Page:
The new company got off to a bad start, finding it difficult to compete with other manufacturers of galvanised sheet iron. The directors even considered moving to South Wales to produce steel in order to manufacture galvanised sheet steel.

The situation greatly improved when the company patented a method of automatically galvanising sheets of iron or steel, which could also be corrugated as part of the process. This was the first process of its kind in the world.

Patents were taken out in 7 countries, and manufacturers paid royalties to Davies Brothers for using their system, which became very popular in the USA.

The company was awarded a gold medal for the breakthrough at the 1893 Chicago World Trade Fair. As a result the company became very profitable.

View some products from the company's 1910 catalogue

An invoice from 1912.

In the 20th century corrugated sheet roofing, and galvanised corrugated sheets became successful products which were exported to many countries.

The company’s tank and cistern making department became very successful, and produced a wide variety of riveted or welded galvanised tanks, cisterns, and hot water tanks for domestic installations.

Other products included water barrows, feeding troughs, drinking troughs, buckets and tubs, sanitary vessels of all kinds, gutters, and downpipes.

Davies Brothers also began to produce none-galvanised products.

The Constructional Department began to manufacture steel framed buildings that were cladded with asbestos cement sheets.

Some of the tanks for storing liquids, such as oil and petrol, were too large to be galvanised.

The site of Crown Works, as seen from lock 6.

The derelict site of the factory in 2009.

The canal basins were still in use in the early 1930s when the acid used in the works was conveyed by narrow boat from Oldbury by Thomas Clayton, and coke was conveyed from Stafford Road Gas Works by George and Mathews. The waste acid was also transported by canal, on Fellows, Morton and Clayton boats to Courtaulds in Horton Road. The same company transported the galvanised sheets for export to Ellesmere Port.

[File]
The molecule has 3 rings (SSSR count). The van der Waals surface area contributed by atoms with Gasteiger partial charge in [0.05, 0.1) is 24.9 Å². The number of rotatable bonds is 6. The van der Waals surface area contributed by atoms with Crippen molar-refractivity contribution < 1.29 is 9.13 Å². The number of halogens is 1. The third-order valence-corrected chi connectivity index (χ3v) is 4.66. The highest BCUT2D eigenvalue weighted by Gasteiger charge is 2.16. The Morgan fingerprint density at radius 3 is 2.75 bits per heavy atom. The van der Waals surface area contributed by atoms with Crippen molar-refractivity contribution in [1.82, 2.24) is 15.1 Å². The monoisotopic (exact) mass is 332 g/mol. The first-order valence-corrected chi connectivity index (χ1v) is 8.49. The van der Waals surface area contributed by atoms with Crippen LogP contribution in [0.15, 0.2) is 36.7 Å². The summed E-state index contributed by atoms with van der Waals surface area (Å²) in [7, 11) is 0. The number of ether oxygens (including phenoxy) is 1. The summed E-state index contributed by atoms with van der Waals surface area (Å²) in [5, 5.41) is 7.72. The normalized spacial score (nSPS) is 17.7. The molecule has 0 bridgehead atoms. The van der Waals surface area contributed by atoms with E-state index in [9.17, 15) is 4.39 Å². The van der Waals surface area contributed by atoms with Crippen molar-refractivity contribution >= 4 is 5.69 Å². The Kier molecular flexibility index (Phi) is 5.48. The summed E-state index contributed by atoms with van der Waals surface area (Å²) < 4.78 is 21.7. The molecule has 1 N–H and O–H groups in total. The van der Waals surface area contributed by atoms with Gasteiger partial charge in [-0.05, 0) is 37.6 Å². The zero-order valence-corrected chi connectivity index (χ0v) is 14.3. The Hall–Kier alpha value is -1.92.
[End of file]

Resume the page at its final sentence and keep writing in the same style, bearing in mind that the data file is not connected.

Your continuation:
After the Second World War sales started to decline.

In 1946 Peter Davies the great grandson of the founder, Edward Davies joined the management team.

He was the last member of the Davies family to work for the company. He left in 1964.

The site of the large basin.

An advert from 1935.

The company’s entry in the 1949 Wolverhampton Handbook is as follows:

Davies Brothers & Company Limited, Crown Works, Wolverhampton. Manufacturers of riveted or welded tanks for storage of water, petrol, or fuel oil, galvanised cisterns, cylinders and hot water tanks for domestic hot water supply, galvanised gutters and downpipes, galvanised cattle troughs, garden and water barrows, steel hay barns, roofs and buildings.

In 1963 the company acquired Gittins and Mellor Limited to replace the Constructional Department which closed. Gittins and Mellor shared the factory and the offices with the parent company, and manufactured ‘Liteway’ steel flooring, tubular steel handrailing, and constructional steelwork.

The Davies Brothers letterhead from 1978 lists the following products:

Oil tanks, petrol tanks, galvanised cisterns, cylinders, tanks and cattle troughs, corrugated cisterns, galvanised feeding appliances, swing water barrows, coal bunkers, street bins, water cart bodies, pipes and hoppers, galvanised sinks, steel platework, open-type steel flooring, handrailing, handrail standards, structural steelwork.

The company closed in 1981 and the factory became a scrap yard.

The site was acquired by Wolverhampton Council in 1993.

The factory has since been demolished and the area cleaned of toxic substances.

It has been used as a car park, but is now derelict.

An advert from 1965.

From the 1965 Wolverhampton Handbook.

An advert from 1970.   An advert from 1972.
An advert from 1974.
From the 1974 Wolverhampton Handbook.

A final view from the canal looking towards lock 7.